107 First, in explaining the concept of manner of manufacture as one involving the creation of an artificial state of affairs, it is apparent that the High Court in NRDC was deliberate in its use of very expansive language. Not only did the High Court emphasise the “broad sweep” of the concept involved, it also made clear that metaphorical analysis may not be helpful in determining whether or not something constitutes patentable subject matter.
108 Secondly, in the absence of human intervention, naturally occurring nucleic acid does not exist outside the cell, and “isolated” nucleic acid does not exist inside the cell. Isolated nucleic acid is the product of human intervention involving the extraction and purification of the nucleic acid found in the cell. Extraction of nucleic acid requires human intervention that necessarily results in the rupture of the cell membrane and the physical destruction of the cell itself. And purification of the extracted nucleic acid requires human intervention that results in the removal of other materials which were also originally present in the cell. It is only after both these steps are performed that the extracted and purified product may be properly described as “isolated” in the sense that word is used in the disputed claims.
109 Thirdly, as Dann’s Patent demonstrates, the isolation of a particular microorganism may require immense research and intellectual effort. In that case, it was only as a result of an intensive research effort that the isolated micro-organism in question could be made available for use in the manufacture of the new antibiotic.It was fortuitous for the patentee that it was its employees who were first to isolate the new micro-organism and first to deploy it in the manufacture of the new drug. That will not always be so. It would lead to very odd results if a person whose skill and effort culminated in the isolation of a micro-organism (a fortiori, an isolated DNA sequence) could not be independently rewarded by the grant of a patent because the isolated micro-organism, no matter how practically useful or economically significant, was held to be inherently non-patentable. In my view it would be a mistake, and inconsistent with the purposes of the Act, not to give full effect in such situations to the broad language used by the High Court in NRDC.
Justice Nicholas, after completing the reasons for his decision also referred to the various reviews conducted in Australia and the enquiry and bill not passed in the Australian Senate. He pointed out that none of these had any bearing on his decision – he had to interpret patent law as it now existed.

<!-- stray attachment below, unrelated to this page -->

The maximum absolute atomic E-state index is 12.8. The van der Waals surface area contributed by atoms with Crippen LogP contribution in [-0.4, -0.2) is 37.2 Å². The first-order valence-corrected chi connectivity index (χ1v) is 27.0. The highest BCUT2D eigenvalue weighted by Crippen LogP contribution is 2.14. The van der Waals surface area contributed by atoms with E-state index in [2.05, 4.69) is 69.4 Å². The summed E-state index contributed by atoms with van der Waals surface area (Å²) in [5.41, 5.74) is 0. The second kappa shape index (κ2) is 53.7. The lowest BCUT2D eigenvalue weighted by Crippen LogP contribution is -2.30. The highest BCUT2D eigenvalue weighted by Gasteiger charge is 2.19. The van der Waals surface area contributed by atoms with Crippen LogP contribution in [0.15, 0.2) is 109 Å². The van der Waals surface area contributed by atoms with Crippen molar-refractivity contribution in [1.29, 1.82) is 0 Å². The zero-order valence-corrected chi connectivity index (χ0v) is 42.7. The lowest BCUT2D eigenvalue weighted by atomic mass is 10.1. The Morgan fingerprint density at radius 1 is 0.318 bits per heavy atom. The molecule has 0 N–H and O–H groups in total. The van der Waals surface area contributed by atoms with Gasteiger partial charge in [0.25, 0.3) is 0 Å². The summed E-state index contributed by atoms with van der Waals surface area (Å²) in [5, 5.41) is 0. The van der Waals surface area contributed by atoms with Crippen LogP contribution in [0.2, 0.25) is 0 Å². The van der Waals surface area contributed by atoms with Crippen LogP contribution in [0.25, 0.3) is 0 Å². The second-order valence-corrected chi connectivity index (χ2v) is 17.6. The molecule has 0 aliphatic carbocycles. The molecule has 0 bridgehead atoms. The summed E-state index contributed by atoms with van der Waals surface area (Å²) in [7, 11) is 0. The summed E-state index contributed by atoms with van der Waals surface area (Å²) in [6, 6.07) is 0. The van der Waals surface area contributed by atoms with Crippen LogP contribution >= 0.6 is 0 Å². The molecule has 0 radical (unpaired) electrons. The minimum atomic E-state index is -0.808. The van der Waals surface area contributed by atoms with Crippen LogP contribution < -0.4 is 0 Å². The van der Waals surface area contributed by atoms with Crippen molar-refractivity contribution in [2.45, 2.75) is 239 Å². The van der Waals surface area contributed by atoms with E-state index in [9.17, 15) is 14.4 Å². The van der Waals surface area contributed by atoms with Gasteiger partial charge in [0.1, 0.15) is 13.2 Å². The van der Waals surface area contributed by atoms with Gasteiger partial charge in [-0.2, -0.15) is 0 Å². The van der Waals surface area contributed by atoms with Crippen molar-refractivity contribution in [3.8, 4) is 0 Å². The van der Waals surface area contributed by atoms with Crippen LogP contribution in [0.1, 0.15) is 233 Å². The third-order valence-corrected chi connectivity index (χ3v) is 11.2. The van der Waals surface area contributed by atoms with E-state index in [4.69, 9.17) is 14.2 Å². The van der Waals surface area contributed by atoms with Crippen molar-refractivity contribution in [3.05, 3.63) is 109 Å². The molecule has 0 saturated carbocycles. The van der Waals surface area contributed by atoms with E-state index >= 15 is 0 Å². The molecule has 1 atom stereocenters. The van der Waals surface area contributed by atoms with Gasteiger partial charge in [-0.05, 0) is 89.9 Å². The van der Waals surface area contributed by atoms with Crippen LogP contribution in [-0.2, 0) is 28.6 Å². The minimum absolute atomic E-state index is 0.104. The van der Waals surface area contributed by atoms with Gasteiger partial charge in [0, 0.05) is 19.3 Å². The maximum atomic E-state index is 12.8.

The applicants who sought to revoke the Myriad Australian patent have 21 days to appeal the decision.
Justice Nicholas also commented upon the US cases considering the validity of the US patents equivalent to the one he was considering:
134 On 30 November 2012, the US Supreme Court announced that it would hear an appeal in the Myriad case. The US law in relation to the patentability is therefore not likely to be settled until the Supreme Court reaches it own decision on the issue.
135 In any event, it seems to me that the Myriad decision does not provide any direct assistance to either side in the present case. I say this for two reasons. First, the law in Australia is different. I must apply the law as explained in NRDC. It must also be recognised, especially as the Myriad case heads to the US Supreme Court, that the constitutional setting in which patent legislation operates in the US is quite different to that in which patent legislation operates in this country: Grain Pool of Western Australia v Commonwealth of Australia (2000) 202 CLR 479 at paras -. Secondly, the evidence in the Myriad case was not the same as the evidence in the present case. And at least in relation to the matter of covalent bonds, I have taken a different view of the facts to that taken by Judge Lourie.
The date set for the oral hearing before the US Supreme Court is 15 April 2013. A decision can be expected by the end of June 2013 when the court’s 2013 term ends.
And in an interesting twist, if the US Supreme Court says “no” to gene patents, will the Australian negotiators of the Trans Pacific Partnership agreement insist on a change to the IP chapter so that isolated nucleic acids are eligible for patents in the US?Advertisements